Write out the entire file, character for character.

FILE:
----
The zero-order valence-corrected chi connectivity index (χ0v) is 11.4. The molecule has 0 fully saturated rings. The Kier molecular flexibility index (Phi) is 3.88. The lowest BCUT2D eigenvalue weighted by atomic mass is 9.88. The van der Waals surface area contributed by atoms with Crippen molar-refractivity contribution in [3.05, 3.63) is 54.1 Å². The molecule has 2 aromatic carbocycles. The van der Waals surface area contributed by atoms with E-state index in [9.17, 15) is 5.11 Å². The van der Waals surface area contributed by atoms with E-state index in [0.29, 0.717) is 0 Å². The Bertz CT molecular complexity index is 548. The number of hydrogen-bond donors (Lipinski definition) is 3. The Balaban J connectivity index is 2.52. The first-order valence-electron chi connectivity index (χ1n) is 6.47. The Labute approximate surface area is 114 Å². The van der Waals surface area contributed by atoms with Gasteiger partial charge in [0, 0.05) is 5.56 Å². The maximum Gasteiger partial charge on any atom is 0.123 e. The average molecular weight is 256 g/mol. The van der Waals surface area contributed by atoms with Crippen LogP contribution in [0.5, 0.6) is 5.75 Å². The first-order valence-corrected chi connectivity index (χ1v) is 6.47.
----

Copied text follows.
The zero-order valence-corrected chi connectivity index (χ0v) is 11.4. The molecule has 0 fully saturated rings. The Kier molecular flexibility index (Phi) is 3.88. The lowest BCUT2D eigenvalue weighted by atomic mass is 9.88. The van der Waals surface area contributed by atoms with Crippen molar-refractivity contribution in [3.05, 3.63) is 54.1 Å². The molecule has 2 aromatic carbocycles. The van der Waals surface area contributed by atoms with E-state index in [9.17, 15) is 5.11 Å². The van der Waals surface area contributed by atoms with E-state index in [0.29, 0.717) is 0 Å². The Bertz CT molecular complexity index is 548. The number of hydrogen-bond donors (Lipinski definition) is 3. The Balaban J connectivity index is 2.52. The first-order valence-electron chi connectivity index (χ1n) is 6.47. The Labute approximate surface area is 114 Å². The van der Waals surface area contributed by atoms with Gasteiger partial charge in [0, 0.05) is 5.56 Å². The maximum Gasteiger partial charge on any atom is 0.123 e. The average molecular weight is 256 g/mol. The van der Waals surface area contributed by atoms with Crippen LogP contribution in [0.5, 0.6) is 5.75 Å². The first-order valence-corrected chi connectivity index (χ1v) is 6.47.